Old-fashioned Hardware Stores: Descriptions, Stories and Advice

Front Cover
Soulo Communications, 2015 - History - 170 pages
A few notable old-fashioned hardware stores continue to thrive in America, despite the conventional wisdom that big box hardware stores are the end of the mom-and-pop shop. Most of the 75 stores chronicled here have changed little in more than 100 years. These family-owned stores in 28 different states have hard to find items, local traditions, and special services.This book brings to life the storefronts, expert employees, the merchandise and antique fixtures. These resilient stores have survived fires, floods, economic depressions, family deaths, and big-box competition. The owners and staff will listen to your request and lead you directly to what you need, explain choices, give free advice, provide encouragement and sometimes even a diagram. These people have nuts and bolts in their blood from decades of experience helping their customers. When asked, they have head-shaking stories that recall surprising incidents or customer questions.The best old stores typically have seasonal display windows, squeaky floors, rolling ladders, old wood and glass cases, safes, and National cash registers. Visit one of these stores to experience the mystique, get advice, and take home the materials to solve your problem without 3 trips to a store to complete your task. When you walk in, the aromas, sounds, and sights in these old-fashioned hardware stores will bring back your childhood memories of hardware store visits.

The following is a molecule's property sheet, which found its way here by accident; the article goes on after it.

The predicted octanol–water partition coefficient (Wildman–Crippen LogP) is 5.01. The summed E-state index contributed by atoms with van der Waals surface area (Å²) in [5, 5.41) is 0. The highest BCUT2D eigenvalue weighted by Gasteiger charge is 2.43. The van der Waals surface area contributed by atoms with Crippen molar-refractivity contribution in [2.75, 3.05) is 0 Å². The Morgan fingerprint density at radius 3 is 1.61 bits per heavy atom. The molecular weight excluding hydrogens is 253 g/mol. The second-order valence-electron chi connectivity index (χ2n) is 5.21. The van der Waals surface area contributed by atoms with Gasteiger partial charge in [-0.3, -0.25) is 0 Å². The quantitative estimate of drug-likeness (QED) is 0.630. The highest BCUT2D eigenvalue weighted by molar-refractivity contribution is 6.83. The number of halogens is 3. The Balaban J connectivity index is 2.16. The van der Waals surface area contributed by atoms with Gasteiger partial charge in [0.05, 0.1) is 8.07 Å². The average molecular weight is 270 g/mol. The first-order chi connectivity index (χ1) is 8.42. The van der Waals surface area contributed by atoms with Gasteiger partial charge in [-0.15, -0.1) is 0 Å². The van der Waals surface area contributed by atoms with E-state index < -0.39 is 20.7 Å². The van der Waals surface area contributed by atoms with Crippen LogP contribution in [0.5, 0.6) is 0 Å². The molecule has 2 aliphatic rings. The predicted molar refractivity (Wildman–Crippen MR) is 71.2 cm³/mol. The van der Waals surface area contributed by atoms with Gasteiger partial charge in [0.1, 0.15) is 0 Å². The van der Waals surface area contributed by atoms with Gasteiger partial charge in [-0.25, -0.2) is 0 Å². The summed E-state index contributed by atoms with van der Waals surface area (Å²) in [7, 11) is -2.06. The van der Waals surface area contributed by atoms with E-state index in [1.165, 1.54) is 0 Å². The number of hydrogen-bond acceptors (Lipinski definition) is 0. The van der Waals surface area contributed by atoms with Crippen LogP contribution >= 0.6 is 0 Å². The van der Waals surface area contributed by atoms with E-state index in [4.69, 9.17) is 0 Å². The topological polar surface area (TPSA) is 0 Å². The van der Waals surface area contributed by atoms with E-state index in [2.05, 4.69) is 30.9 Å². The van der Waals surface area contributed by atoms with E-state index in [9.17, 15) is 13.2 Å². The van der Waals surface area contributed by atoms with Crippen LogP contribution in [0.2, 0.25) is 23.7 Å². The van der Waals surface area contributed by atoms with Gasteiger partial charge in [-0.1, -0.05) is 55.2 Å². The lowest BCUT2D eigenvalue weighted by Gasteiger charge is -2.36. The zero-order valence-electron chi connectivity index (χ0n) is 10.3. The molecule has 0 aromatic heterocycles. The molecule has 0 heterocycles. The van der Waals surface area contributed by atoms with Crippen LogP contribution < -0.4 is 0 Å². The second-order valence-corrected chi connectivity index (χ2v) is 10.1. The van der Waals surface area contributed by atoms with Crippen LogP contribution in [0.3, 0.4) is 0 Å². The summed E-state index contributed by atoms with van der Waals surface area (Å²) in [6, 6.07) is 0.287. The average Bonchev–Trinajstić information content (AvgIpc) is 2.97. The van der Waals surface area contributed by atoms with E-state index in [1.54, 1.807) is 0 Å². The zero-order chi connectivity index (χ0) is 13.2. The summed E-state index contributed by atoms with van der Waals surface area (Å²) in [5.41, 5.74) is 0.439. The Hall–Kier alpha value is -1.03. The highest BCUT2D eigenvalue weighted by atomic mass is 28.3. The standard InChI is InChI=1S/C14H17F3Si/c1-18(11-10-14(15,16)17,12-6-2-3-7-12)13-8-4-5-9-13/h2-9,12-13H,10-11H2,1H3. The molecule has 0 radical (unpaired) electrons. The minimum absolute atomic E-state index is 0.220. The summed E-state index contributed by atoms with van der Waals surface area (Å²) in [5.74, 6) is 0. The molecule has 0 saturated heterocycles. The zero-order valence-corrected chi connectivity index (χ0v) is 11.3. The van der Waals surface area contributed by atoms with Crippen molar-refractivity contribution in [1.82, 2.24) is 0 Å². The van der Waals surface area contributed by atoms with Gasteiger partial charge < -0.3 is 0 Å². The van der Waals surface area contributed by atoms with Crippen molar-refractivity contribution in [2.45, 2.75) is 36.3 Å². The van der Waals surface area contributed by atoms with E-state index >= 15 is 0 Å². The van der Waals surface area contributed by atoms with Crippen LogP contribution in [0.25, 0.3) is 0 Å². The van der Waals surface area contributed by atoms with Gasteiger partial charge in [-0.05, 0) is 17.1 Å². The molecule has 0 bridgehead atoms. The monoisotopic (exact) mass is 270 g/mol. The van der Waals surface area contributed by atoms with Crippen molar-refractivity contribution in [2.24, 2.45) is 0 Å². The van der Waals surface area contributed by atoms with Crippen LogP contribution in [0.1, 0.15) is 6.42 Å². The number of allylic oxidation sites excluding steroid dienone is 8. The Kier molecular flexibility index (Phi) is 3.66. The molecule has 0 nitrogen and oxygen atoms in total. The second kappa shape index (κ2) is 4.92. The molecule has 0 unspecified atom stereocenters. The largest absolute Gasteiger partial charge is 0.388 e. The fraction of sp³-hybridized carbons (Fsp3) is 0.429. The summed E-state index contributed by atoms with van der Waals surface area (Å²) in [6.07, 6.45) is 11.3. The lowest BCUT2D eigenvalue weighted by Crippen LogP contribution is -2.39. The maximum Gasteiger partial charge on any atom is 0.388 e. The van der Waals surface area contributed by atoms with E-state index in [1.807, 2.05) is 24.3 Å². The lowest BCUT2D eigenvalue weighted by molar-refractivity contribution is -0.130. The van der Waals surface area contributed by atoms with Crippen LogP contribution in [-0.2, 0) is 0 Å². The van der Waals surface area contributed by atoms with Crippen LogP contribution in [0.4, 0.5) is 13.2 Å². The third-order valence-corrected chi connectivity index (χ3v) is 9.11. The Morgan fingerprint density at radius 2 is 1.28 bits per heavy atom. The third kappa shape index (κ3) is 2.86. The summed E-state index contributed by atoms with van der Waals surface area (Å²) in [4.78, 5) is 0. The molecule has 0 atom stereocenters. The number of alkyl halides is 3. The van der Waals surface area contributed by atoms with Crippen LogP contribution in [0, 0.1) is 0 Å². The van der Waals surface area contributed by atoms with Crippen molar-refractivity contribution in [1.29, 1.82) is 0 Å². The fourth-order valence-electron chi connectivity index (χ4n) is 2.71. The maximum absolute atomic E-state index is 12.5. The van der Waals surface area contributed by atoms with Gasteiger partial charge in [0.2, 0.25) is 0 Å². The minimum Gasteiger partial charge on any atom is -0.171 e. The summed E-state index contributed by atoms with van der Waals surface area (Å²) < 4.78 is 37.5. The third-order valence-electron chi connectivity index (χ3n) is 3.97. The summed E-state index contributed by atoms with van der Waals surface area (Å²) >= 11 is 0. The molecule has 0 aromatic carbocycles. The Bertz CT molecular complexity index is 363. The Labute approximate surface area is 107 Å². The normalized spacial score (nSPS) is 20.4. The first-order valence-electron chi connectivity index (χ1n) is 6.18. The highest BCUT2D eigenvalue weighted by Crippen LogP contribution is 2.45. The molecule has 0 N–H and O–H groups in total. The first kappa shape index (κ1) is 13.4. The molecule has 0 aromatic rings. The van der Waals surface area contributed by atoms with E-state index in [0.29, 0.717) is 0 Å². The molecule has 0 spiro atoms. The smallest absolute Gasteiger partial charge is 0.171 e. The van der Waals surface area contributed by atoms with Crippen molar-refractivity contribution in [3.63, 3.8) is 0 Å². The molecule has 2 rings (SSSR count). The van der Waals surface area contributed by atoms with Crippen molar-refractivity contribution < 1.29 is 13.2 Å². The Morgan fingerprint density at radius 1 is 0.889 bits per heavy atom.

About the author (2015)

Walt Olson is a retired biomedical engineer and inventor who did research and design for cardiac pacemakers and implantable defibrillators at Medtronic, Inc. He was a professor at the University of Illinois and MIT/Harvard. He likes to build and fix things with materials from hardware stores. He is married to Carrie Olson and they have four children and 9 grandchildren.

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